Hence, in indirect hernias, the differences between the meshes were more comparable. Moreover, the use of LWM was not associated with an increased risk of reoperation for recurrence compared to HWM in smaller hernia defects (Table 3).
Furthermore, similar to several previous studies, we found that hernia repairs with a defect exceeding 3 cm were associated with an increased risk of reoperation for recurrence in the univariate analysis. The intrinsic weakness of LWM and the decreased formation of fibrosis may be a part of the increased hernia recurrences after the use of LWM. The less material in LWM may not have sufficient strength to avoid bulging in larger defects.
In conclusion, this first long-term nationwide population-based study, comparing the use of LWM to HWM in TEP groin hernia repair, showed that LWM was associated with an increased risk of reoperation for recurrence. This was most evident in direct hernias (particularly in younger male patients) and in larger hernia defects. These might benefit from HWM to avoid increased recurrence rates. However, the overall difference in recurrence rate between the mesh groups was small, and therefore, other aspects, such as chronic pain, need to be considered when choosing type of mesh. The use of LWM could possibly improve other outcomes and are, therefore, recommended to be used in indirect hernias and in smaller hernia defects in TEP repair, since the risk of recurrence was comparable to HWM.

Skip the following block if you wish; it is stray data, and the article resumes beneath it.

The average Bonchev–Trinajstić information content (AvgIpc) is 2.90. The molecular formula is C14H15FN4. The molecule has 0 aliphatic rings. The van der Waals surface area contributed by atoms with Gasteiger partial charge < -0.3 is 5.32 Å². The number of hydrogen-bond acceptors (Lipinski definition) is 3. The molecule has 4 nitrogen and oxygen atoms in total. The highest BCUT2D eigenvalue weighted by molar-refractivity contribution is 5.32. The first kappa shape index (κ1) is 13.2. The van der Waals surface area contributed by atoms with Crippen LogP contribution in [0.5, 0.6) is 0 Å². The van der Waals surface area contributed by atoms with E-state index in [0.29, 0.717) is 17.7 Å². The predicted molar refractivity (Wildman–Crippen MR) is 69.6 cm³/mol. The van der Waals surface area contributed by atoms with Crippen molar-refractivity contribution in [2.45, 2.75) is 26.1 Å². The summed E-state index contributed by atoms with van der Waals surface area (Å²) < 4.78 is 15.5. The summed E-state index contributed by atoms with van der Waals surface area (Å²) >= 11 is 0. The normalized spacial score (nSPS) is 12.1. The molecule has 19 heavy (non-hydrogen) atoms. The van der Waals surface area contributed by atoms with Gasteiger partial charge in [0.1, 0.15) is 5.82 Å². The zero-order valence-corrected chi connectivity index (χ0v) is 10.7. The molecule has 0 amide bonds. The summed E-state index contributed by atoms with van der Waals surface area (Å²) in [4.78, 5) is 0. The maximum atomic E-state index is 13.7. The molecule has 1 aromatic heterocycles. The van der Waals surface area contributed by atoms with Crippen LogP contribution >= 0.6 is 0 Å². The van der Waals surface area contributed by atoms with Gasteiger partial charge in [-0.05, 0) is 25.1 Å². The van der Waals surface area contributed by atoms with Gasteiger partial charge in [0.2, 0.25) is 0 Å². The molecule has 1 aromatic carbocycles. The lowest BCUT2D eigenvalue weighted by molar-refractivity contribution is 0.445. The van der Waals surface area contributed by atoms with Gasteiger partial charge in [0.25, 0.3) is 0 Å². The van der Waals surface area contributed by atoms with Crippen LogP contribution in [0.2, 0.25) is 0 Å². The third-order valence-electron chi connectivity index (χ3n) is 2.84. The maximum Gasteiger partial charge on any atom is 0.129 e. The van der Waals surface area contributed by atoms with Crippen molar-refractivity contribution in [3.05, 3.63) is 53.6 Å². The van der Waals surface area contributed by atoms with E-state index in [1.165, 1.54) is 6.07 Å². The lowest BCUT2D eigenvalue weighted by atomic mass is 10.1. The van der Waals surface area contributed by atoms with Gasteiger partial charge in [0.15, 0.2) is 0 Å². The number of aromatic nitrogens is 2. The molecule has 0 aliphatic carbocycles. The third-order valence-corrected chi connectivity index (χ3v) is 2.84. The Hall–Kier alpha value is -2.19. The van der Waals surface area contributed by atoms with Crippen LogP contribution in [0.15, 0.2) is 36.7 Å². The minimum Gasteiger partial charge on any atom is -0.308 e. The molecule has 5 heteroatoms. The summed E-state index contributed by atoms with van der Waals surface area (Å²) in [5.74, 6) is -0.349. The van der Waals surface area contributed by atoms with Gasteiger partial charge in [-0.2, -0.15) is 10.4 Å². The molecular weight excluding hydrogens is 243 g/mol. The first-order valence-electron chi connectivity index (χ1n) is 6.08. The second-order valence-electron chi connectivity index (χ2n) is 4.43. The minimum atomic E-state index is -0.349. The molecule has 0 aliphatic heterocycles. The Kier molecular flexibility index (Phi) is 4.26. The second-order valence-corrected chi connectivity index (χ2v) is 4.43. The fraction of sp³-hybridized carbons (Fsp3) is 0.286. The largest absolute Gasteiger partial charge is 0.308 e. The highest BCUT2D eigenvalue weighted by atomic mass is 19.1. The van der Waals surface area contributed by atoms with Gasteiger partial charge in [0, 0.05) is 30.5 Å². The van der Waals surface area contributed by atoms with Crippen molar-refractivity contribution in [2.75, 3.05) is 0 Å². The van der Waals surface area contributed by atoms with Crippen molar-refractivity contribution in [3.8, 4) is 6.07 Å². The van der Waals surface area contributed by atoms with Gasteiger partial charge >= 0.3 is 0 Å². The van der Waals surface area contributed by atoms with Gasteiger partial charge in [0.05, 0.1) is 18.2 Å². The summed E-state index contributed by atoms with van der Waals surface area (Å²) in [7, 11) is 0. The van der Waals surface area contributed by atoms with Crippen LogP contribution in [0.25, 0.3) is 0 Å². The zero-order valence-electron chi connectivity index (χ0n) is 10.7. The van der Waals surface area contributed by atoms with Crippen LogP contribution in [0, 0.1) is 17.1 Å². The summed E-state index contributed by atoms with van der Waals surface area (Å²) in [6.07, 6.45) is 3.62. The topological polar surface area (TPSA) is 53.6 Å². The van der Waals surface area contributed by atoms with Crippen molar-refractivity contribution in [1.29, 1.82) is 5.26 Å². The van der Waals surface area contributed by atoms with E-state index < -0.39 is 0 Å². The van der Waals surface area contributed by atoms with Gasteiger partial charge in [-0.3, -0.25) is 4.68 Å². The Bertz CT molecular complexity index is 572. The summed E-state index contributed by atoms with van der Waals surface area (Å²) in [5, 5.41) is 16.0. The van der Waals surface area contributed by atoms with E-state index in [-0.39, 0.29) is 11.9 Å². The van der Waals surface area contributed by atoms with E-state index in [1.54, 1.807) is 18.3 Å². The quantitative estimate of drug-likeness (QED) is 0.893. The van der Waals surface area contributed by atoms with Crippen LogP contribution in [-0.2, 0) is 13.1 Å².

Acknowledgements

The authors are thankful for statistical advice from the Swedish Hernia Registers statistician Henrik Holmberg, Umeå University, Sweden.

Compliance with ethical standards

Conflict of interest

S. B. declares potential conflict of interest not directly related to the submitted work (he is a member of the advisory board of the International Hernia Mesh Registry). For the remaining authors, none declares conflict of interest.

Ethical approval

Approval of the study protocol was obtained 22 June 2016 by the Regional Ethics Review Board in Stockholm, Sweden (DNR 2016/1144-31/2). Only aggregated data were collected without any accesses to sensitive information.